As we gear up for our 2013 build season, I thought I’d take some time out to address this question: “Can We Build More?” After all, there is certainly no lack of qualified families for us here in Rochester – our pool (or those families who have earned their first 250 hours of sweat equity and are waiting for us to start their house) is healthy and full. We have over 4,000 volunteers a year helping us to build houses with even more on waiting lists ready to help out. So then what holding us back? Here’s the third part of the story:
By definition funding for non-profits is discretionary and at any time an anticipated source of income may be reduced or disappear. Non-profits that offer social services are especially vulnerable when it comes to budget cutting at the local, state and national level as these services are often seen as discretionary. Although all non-profits are affected by economic downturns, those that have a number of sources of income are more likely to emerge relatively unscathed.
When Habitat for Humanity was founded 37 years ago no government money was allowed. Later, and this was the case for many years, affiliates we allowed to take government funds for ‘setting the stage’ for construction—the acquisition of land and the cost of infrastructure and site preparation. This being the case affiliates had to develop and rely on other sources of income from churches, individuals, foundations and businesses.
About six years ago Habitat for Humanity further relaxed funding restrictions and allowed affiliates to seek government funding as long as such funding did not become a major source of support. Flower City Habitat has successfully applied for gap funding from New York’s Affordable Housing Corporation and the Federal Home Loan Bank of New York. The former organization is funded through mortgage transfer taxes and the latter, a privately held wholesale bank, is funded through interest derived from member bank deposits. In both these cases application and oversight requirements require many hours of staff time.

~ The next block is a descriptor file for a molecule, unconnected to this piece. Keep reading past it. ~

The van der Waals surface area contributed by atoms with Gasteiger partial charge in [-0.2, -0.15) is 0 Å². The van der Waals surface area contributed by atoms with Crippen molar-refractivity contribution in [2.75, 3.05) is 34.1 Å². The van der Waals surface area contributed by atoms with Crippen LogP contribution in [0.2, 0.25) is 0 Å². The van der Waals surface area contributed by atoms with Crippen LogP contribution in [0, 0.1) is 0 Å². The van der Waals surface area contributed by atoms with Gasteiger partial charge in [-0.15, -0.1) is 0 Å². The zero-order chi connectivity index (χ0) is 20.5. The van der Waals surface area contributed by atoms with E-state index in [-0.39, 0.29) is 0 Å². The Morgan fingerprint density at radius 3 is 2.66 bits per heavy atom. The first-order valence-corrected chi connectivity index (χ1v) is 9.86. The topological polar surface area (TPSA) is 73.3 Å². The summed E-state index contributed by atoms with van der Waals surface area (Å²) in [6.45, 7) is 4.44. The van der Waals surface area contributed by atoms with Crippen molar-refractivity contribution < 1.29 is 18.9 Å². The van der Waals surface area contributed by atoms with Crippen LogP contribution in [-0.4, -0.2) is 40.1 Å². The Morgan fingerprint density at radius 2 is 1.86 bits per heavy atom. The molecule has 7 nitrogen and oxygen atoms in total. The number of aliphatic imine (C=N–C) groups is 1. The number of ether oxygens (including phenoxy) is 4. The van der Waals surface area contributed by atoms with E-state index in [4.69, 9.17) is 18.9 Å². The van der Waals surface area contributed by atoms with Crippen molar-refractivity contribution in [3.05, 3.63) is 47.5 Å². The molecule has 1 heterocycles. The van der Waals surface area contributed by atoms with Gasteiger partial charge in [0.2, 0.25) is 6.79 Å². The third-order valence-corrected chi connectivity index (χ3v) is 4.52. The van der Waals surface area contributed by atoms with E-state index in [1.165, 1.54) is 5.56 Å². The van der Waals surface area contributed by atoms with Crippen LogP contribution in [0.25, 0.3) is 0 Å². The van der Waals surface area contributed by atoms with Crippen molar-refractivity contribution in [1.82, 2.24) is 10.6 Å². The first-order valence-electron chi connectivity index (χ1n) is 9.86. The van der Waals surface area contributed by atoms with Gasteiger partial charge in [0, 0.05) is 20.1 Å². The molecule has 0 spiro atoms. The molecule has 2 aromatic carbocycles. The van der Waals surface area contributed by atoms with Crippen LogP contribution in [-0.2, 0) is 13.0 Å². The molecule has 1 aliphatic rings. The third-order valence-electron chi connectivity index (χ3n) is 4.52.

Another way non-profits can diversify their funding sources is by establishing an income generating entity that compliments the mission of the organization. Foodlink’s organic farm (now closed) is a case in point, as are the clothing outlets run by Volunteers of America. In Flower City Habitat’s case our ReStore is potentially a source of significant income to support our work.
ReStores—basically home improvement centers taking donated items – were first established in the south and took time to gravitate north. Flower City Habitat’s ReStore was established six years ago in a small leased space at the Public Market. We then moved to 13,000 sq. ft. facility on Culver Road with the expectation that the bigger the store the more we would sell. However, Habitat is very good at building houses and has no expertise in running a retail outlet. Thus, the learning curve was very steep. After many wrong turns we now have a great staff, a wonderful group of volunteers, and an abundance of product. Our goal, which we hope to realize within a year is to derive income that will fund four new houses a year.